Internet banking authentication systems including two-factor security systems are being threatened by a new Trojan.
The new Trojan, spotted in various forms in recent weeks, poses a potentially serious threat to most authentication systems being rolled out by banks to protect their electronic customers.
"Most of the banks' two-factor authentication systems centre around the use of a customer-supplied password, plus a unique, one-time code generated by an electronic token such as a SecurID unit or a user's mobile phone," said Geoff Sweeney, CTO at security behavioural analysis firm Tier-3.
"This new Trojan, called Silentbanker, allows hackers intermediary access to the information stream from the user, allowing them to create a man in the middle type attack during an e-banking session.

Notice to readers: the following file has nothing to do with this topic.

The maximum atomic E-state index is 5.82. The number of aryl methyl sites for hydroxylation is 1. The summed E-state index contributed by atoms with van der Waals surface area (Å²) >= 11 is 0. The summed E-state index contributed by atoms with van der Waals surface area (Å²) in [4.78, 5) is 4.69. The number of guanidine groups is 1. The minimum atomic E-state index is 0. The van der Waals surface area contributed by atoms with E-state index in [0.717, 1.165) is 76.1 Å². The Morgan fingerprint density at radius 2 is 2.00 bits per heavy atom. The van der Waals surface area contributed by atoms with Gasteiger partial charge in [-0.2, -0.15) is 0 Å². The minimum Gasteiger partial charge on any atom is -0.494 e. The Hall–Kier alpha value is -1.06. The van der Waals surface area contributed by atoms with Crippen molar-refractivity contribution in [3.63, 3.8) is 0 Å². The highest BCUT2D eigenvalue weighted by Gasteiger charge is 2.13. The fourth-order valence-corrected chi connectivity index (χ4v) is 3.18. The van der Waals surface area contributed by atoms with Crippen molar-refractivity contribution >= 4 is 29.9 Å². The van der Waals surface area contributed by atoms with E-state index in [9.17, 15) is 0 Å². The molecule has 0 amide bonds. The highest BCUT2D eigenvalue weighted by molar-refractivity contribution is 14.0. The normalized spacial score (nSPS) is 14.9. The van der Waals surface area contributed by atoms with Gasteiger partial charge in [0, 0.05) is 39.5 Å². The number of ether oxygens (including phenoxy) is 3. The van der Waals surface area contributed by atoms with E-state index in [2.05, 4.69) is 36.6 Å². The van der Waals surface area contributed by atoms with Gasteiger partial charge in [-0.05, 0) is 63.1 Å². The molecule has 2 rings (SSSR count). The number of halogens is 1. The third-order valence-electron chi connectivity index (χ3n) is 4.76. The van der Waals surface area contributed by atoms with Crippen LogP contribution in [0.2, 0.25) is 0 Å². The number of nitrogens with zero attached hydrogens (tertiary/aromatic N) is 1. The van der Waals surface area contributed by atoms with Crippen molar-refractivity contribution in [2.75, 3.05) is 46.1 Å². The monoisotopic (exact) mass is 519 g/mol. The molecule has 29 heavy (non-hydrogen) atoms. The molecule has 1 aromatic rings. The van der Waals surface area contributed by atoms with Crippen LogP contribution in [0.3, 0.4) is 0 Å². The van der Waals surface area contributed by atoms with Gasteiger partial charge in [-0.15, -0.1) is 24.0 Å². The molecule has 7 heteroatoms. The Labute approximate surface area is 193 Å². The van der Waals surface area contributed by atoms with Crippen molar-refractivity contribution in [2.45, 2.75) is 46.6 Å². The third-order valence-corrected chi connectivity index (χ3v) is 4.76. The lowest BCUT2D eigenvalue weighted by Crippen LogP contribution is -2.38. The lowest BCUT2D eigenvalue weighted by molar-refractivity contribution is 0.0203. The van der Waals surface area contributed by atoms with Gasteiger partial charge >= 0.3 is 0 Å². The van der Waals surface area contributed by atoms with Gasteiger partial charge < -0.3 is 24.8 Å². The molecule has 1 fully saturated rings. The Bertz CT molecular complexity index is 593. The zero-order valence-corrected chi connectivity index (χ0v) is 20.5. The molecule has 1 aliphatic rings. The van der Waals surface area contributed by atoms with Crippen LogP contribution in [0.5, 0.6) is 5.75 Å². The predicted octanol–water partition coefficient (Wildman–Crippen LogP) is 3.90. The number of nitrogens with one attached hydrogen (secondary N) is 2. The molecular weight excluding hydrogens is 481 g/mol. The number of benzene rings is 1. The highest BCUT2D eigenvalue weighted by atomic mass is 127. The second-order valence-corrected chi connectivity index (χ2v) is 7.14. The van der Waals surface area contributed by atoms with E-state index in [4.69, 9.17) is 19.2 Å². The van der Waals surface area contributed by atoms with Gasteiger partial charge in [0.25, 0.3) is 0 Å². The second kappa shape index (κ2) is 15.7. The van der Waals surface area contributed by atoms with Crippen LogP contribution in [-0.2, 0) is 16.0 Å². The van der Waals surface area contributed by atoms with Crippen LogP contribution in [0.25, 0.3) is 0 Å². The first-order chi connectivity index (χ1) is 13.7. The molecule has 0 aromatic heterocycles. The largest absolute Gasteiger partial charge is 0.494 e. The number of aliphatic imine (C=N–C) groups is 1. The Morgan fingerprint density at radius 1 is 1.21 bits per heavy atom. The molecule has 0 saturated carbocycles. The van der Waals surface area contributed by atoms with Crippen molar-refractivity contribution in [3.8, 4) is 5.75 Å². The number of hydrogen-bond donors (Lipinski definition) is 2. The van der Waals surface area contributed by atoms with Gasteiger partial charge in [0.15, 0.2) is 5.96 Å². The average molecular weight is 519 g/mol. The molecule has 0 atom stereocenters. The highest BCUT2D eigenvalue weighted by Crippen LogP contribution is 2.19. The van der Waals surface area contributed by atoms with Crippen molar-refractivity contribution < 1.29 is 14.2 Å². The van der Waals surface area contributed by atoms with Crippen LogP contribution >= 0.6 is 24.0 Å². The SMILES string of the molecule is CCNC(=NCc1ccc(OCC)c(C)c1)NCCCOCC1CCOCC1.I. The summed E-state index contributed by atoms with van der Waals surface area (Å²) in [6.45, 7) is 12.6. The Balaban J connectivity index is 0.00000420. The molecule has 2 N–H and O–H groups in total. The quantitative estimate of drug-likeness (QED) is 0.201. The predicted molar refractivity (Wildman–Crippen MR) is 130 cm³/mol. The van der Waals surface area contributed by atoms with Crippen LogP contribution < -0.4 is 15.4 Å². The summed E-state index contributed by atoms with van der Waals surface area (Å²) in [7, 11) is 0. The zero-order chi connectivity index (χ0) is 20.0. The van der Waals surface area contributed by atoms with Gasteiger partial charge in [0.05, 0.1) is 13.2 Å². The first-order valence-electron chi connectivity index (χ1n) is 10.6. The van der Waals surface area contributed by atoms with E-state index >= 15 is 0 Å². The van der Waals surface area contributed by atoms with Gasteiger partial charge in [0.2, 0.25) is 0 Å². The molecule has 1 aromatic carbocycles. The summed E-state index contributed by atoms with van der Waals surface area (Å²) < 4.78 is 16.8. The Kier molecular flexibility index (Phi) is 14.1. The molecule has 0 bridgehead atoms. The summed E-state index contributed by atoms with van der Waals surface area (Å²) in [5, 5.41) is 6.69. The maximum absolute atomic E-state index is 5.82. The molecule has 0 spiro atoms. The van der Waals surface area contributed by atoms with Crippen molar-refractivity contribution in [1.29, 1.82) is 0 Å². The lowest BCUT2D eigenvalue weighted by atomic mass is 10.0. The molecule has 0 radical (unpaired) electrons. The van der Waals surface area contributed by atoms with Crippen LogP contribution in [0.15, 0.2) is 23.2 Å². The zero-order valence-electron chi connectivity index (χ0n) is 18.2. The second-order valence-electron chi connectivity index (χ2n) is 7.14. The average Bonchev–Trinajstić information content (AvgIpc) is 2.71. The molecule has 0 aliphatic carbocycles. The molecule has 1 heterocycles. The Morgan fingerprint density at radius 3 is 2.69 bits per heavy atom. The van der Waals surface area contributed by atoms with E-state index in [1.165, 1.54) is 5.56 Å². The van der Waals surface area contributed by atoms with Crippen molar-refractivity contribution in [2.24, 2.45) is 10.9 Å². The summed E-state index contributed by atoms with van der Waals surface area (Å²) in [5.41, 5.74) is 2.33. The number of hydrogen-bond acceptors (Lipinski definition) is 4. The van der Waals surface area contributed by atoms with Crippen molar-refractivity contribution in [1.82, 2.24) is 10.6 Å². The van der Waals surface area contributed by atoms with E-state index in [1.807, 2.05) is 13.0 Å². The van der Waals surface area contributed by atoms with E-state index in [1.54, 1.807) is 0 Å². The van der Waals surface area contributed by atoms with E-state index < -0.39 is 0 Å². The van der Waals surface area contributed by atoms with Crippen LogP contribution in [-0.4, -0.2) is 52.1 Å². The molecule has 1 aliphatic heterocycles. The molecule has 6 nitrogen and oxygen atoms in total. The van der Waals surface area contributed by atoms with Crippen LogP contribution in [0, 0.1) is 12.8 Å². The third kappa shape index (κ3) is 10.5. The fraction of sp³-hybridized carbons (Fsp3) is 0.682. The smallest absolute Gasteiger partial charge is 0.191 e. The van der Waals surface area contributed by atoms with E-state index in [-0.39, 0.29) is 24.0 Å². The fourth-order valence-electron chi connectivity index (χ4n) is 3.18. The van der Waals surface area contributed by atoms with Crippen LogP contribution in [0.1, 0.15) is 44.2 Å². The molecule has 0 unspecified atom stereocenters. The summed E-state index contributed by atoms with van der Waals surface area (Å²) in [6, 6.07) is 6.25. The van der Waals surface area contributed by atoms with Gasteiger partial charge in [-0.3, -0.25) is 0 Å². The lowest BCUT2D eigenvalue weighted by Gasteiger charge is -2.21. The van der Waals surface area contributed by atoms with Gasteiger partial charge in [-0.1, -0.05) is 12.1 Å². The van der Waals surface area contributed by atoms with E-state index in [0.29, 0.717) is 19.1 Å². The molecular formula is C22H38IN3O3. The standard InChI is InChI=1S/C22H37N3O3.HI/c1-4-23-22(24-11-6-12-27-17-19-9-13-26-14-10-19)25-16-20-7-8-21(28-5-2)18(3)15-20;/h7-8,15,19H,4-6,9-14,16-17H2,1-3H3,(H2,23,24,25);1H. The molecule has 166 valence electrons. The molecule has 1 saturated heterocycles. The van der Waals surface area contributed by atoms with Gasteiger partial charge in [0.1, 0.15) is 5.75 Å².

"This effectively counters the protection afforded to users by the two-factor authentication technology," he said.
Sweeney said updated security software should spot the Trojan, but he added that modified versions of the threat could potentially evade established security systems.